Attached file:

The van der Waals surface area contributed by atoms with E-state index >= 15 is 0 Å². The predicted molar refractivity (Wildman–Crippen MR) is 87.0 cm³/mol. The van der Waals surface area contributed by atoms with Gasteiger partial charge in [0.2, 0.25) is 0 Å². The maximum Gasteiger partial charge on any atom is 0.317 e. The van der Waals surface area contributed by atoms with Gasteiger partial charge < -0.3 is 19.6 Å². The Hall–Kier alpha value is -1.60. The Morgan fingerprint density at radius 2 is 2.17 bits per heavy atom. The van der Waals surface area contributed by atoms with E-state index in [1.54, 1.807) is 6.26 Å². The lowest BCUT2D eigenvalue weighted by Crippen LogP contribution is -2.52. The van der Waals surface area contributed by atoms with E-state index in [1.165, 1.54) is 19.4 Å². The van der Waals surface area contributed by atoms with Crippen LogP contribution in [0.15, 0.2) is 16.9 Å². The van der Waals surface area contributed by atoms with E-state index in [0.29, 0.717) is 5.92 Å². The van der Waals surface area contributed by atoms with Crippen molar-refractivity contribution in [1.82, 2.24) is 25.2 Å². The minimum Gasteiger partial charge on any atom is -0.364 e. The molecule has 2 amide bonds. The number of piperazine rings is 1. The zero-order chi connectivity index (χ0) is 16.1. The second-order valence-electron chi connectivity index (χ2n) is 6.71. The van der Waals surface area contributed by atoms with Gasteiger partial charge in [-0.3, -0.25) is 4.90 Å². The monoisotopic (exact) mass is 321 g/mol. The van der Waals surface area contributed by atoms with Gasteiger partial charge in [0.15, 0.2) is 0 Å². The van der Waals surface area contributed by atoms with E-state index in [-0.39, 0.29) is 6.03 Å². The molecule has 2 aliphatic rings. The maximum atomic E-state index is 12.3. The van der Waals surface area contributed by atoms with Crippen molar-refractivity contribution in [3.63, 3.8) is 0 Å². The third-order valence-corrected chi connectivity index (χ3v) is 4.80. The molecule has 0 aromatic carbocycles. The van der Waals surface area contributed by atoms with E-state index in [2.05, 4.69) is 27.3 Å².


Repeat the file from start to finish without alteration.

The van der Waals surface area contributed by atoms with E-state index >= 15 is 0 Å². The predicted molar refractivity (Wildman–Crippen MR) is 87.0 cm³/mol. The van der Waals surface area contributed by atoms with Gasteiger partial charge in [0.2, 0.25) is 0 Å². The maximum Gasteiger partial charge on any atom is 0.317 e. The van der Waals surface area contributed by atoms with Gasteiger partial charge < -0.3 is 19.6 Å². The Hall–Kier alpha value is -1.60. The Morgan fingerprint density at radius 2 is 2.17 bits per heavy atom. The van der Waals surface area contributed by atoms with E-state index in [1.54, 1.807) is 6.26 Å². The lowest BCUT2D eigenvalue weighted by Crippen LogP contribution is -2.52. The van der Waals surface area contributed by atoms with E-state index in [1.165, 1.54) is 19.4 Å². The van der Waals surface area contributed by atoms with Crippen LogP contribution in [0.15, 0.2) is 16.9 Å². The van der Waals surface area contributed by atoms with E-state index in [0.29, 0.717) is 5.92 Å². The van der Waals surface area contributed by atoms with Crippen molar-refractivity contribution in [1.82, 2.24) is 25.2 Å². The minimum Gasteiger partial charge on any atom is -0.364 e. The molecule has 2 amide bonds. The number of piperazine rings is 1. The zero-order chi connectivity index (χ0) is 16.1. The second-order valence-electron chi connectivity index (χ2n) is 6.71. The van der Waals surface area contributed by atoms with Gasteiger partial charge in [-0.3, -0.25) is 4.90 Å². The monoisotopic (exact) mass is 321 g/mol. The van der Waals surface area contributed by atoms with Gasteiger partial charge in [0.15, 0.2) is 0 Å². The van der Waals surface area contributed by atoms with E-state index in [-0.39, 0.29) is 6.03 Å². The molecule has 2 aliphatic rings. The maximum atomic E-state index is 12.3. The van der Waals surface area contributed by atoms with Crippen molar-refractivity contribution in [3.63, 3.8) is 0 Å². The third-order valence-corrected chi connectivity index (χ3v) is 4.80. The molecule has 0 aromatic carbocycles. The van der Waals surface area contributed by atoms with E-state index in [2.05, 4.69) is 27.3 Å².